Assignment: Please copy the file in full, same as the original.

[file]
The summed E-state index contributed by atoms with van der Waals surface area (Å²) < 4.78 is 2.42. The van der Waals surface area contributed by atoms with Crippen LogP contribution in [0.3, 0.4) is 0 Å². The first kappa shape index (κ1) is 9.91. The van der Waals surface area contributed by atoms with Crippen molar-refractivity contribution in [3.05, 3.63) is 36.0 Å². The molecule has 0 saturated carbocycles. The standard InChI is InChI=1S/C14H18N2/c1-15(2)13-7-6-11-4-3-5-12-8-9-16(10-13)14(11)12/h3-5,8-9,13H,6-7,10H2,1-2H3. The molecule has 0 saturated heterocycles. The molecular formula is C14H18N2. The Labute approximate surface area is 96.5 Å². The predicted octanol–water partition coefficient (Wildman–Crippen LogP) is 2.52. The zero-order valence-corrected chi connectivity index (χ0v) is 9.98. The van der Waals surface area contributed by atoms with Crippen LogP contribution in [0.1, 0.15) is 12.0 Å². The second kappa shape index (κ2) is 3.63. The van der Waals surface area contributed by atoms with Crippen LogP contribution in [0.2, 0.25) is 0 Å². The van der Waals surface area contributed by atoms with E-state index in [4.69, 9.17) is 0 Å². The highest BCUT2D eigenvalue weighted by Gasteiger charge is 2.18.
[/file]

The summed E-state index contributed by atoms with van der Waals surface area (Å²) < 4.78 is 2.42. The van der Waals surface area contributed by atoms with Crippen LogP contribution in [0.3, 0.4) is 0 Å². The first kappa shape index (κ1) is 9.91. The van der Waals surface area contributed by atoms with Crippen molar-refractivity contribution in [3.05, 3.63) is 36.0 Å². The molecule has 0 saturated carbocycles. The standard InChI is InChI=1S/C14H18N2/c1-15(2)13-7-6-11-4-3-5-12-8-9-16(10-13)14(11)12/h3-5,8-9,13H,6-7,10H2,1-2H3. The molecule has 0 saturated heterocycles. The molecular formula is C14H18N2. The Labute approximate surface area is 96.5 Å². The predicted octanol–water partition coefficient (Wildman–Crippen LogP) is 2.52. The zero-order valence-corrected chi connectivity index (χ0v) is 9.98. The van der Waals surface area contributed by atoms with Crippen LogP contribution in [0.1, 0.15) is 12.0 Å². The second kappa shape index (κ2) is 3.63. The van der Waals surface area contributed by atoms with Crippen LogP contribution in [0.2, 0.25) is 0 Å². The van der Waals surface area contributed by atoms with E-state index in [4.69, 9.17) is 0 Å². The highest BCUT2D eigenvalue weighted by Gasteiger charge is 2.18.